On the other hand, Miranda violations (failure to make known the rights of a criminal defendant to remain silent during questioning by parole officers) may be a valid defense as most parolee do not waive their Fifth Amendment right to remain silent despite the common condition that the parolee must ‘cooperate with a parole officer.’


PC 3056 Law (Abbrev. Selections)


Per Penal Code 3056(a): Prisoners on parole shall remain under the supervision of the department (of corrections and rehabilitation…). [PC 3056(a) Abbrev.]


A parolee awaiting a parole revocation hearing may be housed in a county jail while awaiting revocation proceedings. If a parolee is housed in a county jail, he or she shall be housed in the county in which he or she was arrested or the county in which a petition to revoke parole has been filed or, if there is no county jail in that county, in the housing facility with which that county has contracted to house jail inmates (PC 3056(a) Abbrev.).


… parolee may be housed in a county jail for a maximum of 180 days per revocation. When housed in county facilities, parolees shall be under the sole legal custody and jurisdiction of local county facilities. A parolee shall remain under the sole legal custody and jurisdiction of the local county or local correctional administrator, even if placed in an alternative custody program in lieu of incarceration, including, but not limited to, work furlough and electronic home detention (PC 3056(a) Abbrev.).


When a parolee is under the legal custody and jurisdiction of a county facility awaiting parole revocation proceedings or upon revocation, he or she shall not be under the parole supervision or jurisdiction of the department (or corrections and rehabilitation). Unless otherwise serving a period of flash incarceration, whenever a parolee who is subject to this section has been arrested, with or without a warrant or the filing of a petition for revocation with the court, the court may order the release of the parolee from custody under any terms and conditions the court deems appropriate (Parenthetical section added) (PC 3056 Abbrev).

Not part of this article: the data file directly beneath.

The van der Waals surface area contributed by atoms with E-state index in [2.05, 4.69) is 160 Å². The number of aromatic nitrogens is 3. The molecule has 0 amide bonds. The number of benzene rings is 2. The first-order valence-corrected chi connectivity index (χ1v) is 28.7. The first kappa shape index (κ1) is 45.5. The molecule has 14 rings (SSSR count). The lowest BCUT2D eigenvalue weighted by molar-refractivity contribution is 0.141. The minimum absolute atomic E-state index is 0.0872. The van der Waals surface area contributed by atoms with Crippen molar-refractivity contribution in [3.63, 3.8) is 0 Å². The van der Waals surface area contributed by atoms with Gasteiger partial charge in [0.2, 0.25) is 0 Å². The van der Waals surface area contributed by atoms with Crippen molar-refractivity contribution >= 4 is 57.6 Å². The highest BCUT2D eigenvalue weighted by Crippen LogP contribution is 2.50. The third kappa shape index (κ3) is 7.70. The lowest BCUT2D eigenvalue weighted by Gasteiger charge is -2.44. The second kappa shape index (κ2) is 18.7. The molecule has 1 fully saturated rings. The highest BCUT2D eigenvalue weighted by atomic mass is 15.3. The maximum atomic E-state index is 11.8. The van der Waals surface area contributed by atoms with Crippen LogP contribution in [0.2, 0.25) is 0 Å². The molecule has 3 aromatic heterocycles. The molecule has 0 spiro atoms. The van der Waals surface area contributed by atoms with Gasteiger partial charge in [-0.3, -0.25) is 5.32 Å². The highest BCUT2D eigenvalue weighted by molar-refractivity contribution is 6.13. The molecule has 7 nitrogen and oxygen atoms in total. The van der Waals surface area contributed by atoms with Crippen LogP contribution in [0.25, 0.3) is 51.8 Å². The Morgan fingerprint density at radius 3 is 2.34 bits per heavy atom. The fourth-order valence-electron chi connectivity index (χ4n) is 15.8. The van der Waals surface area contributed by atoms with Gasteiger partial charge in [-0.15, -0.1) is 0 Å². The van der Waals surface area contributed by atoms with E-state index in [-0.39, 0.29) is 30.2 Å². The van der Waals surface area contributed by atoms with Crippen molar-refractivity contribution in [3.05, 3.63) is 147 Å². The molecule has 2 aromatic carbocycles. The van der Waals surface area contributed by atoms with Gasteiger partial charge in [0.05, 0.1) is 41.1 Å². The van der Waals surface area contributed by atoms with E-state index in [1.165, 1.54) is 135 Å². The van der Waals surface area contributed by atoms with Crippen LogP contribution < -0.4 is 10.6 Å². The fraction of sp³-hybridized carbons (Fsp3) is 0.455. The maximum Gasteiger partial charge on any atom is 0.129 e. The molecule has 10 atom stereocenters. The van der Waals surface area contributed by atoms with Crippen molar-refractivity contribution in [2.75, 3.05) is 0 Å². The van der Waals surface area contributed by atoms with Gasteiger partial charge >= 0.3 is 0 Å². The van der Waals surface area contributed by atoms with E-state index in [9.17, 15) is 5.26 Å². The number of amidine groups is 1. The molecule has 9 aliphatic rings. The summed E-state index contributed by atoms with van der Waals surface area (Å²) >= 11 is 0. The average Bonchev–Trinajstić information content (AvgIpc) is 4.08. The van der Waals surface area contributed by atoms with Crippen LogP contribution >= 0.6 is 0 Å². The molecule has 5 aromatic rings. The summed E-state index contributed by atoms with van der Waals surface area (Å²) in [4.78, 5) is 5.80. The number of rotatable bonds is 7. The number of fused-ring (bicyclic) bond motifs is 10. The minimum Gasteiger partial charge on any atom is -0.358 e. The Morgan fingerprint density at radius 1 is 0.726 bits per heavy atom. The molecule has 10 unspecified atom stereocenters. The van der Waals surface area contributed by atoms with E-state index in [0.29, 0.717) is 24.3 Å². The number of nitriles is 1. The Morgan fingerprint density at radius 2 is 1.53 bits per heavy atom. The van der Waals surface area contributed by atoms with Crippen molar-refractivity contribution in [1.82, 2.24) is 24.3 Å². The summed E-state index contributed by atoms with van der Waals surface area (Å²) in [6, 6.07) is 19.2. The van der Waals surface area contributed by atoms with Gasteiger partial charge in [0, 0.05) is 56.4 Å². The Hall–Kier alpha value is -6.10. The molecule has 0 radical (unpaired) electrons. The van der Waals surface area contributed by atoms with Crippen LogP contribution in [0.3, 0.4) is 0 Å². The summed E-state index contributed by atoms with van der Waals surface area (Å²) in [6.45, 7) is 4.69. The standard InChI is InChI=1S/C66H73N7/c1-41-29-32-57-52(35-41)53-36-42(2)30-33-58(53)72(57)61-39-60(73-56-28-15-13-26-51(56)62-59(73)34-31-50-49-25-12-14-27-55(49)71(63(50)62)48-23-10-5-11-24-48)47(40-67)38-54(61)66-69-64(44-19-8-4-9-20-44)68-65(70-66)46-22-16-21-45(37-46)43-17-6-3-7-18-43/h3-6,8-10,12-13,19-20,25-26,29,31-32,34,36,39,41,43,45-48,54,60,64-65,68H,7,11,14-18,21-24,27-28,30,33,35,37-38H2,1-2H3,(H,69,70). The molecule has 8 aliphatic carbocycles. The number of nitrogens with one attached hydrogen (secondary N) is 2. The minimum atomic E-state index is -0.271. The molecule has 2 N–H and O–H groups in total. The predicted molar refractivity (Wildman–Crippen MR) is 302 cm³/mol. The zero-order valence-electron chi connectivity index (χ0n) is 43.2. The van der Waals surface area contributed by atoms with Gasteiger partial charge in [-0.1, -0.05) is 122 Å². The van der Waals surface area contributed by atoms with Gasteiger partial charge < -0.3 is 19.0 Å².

When released from the county facility or county alternative custody program following a period of custody for revocation of parole or because no violation of parole is found, the parolee shall be returned to the parole supervision of the department for the duration of parole (PC 3056 Abbrev).


A parolee who is subject to subdivision (a), but who is under 18 years of age, may be housed in a facility of the Division of Juvenile Facilities, Department of Corrections and Rehabilitation (PC 3056(c) Abbrev.).


For more information about California penal code section 3056 “awaiting parole” hearing holds, or more information on how to defend a violation of parole allegation, contact our CA criminal defense attorneys today for a free consultation.


Our award-winning and experienced criminal defense attorneys, including trial attorneys, have successfully handled hundreds of misdemeanor and felony criminal charges in the Inland Empire, including DUI, murder, sex crimes, manslaughter, drug crimes, theft crimes, assault and battery crimes, attempt & conspiracy crimes, juvenile crimes, welfare fraud, and more. Call today!


909-913-3138


Further Reading



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PC 3056 Awaiting Parole Revocation Hearing